Look past the headlines of this week's big story, in which online giant Google announced its intent to purchase smartphone maker Motorola Mobility for a stunning $12.5 billion, and something unexpected emerges: This is just good business. And while tech industry analysts and bloggers will be debating this one for weeks, this topic isn't all that complex. Before this week, Google hadn't paid any meaningful price to enter the smartphone market. Now it has.
And just like that, balance is restored.
What Google is really doing by purchasing Motorola, assuming the deal passes regulatory muster, is belatedly building up a mobile industry patent portfolio that can rival those owned by the other major players in the industry: Apple, Microsoft, Nokia, RIM, Samsung, and others.
Some have argued ineffectively that this Motorola purchase was Google's master plan all along and that Google only pretended to be interested in previous Nortel and Novell patent sales that went to its competitors. In fact, they feel that Google's pretense helped drive up the cost of those patent sales: wily Google.
But if that was the plan, Google didn't do so well. The Nortel patents eventually went to a consortium of companies that include Apple, Microsoft, and RIM. (And could have involved Google had they cooperated.) These companies paid $4.5 billion--a sum just over one third the price Google is paying for Motorola--for a patent portfolio that’s roughly one third the size of Motorola's. So these companies are all paying about the same price per patent, but only Google is shouldering the cost alone. Maybe the company's not so wily after all.
You might be wondering why any of this is a big deal. As the market for smartphones and other mobile devices heats up, there have been winners and losers. So far, the biggest winner, by far, is Google, which gives away its Android OS for nothing but also pays almost nothing in licensing fees for the patented technologies that it’s no doubt using. Meanwhile, the rest of the mobile industry is busy cross-licensing each others' technologies and suing those that won't sign. Like any predator, these companies go after the weakest victims first.
So far, no one has gone after the big kahuna, Google. But with Android sweeping from 17 percent of the market a year ago to over 43 percent of the market today, those other companies are starting to finally threaten Google. And none more obviously than the consortium that purchased the Nortel patents.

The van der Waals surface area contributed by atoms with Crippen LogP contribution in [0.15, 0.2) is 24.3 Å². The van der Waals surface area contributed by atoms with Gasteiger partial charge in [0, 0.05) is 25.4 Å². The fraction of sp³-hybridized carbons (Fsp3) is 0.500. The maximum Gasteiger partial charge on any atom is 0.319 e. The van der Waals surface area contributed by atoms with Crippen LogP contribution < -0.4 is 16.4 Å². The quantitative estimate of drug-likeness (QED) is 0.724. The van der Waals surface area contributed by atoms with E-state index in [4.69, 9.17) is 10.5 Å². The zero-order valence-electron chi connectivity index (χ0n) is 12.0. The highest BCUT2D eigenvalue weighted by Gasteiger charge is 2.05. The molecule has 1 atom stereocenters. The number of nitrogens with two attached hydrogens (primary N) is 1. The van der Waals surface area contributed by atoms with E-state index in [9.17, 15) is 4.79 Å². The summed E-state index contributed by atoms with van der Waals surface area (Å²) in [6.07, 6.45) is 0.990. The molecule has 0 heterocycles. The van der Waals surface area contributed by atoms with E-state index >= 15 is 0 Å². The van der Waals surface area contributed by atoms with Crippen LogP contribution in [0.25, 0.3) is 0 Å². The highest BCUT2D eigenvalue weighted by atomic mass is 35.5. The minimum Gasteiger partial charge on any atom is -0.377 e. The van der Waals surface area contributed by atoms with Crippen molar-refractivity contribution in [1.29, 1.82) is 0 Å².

Over the past few weeks, there has been a very public catfight between these companies, touched off when Google published a bizarre, ranting blog post in which Google Senior Vice President and Chief Legal Officer David Drummond accused these other companies of colluding against it using "bogus" patents. Examining this post, I found Drummond's argument to be baseless, and I wondered why the US government wasn't investigating Google for its Android-related abuses. (As it turns out, the FTC is in fact investigating Google for antitrust abuse regarding the Android mobile OS.) And Microsoft's public responses to Google were simply priceless, exposing the online giant as hypocritical. I later wondered aloud whether Android--yes, the platform currently dominating the industry--was headed for a fall. Surely its lack of patent backing would come back to haunt Google eventually.
But the Motorola purchase changes everything and restores a sense of balance to the smartphone industry. That is, now Google, Apple, Microsoft, and the other mobile platform makers all have patent portfolios of their own, ammunition that they can use against each other in case any one of them comes knocking with patent complaints. In this way, today's patent climate appears to be modeled after the Cold War, and while there are calls for an overhaul of the system, that's beside the point. Competition in this market today involves patents. And until now, Google wasn't armed for battle. It only escaped harm because of its size.
It should also be noted that Google gets more than just patents with Motorola. It gets the number two Android hardware maker, although of course Google already sold its own Google-branded phones, none of which ever really took the market by storm. And it gets a closer relationship, modeled after Microsoft and Nokia, that melds hardware and software design in a way that somewhat competes more closely with Apple's more tightly controlled platform.
These are decent reasons to purchase Motorola. But this was really about the patents. And on that score, Google finally did the right thing. I'm just surprised it took so long.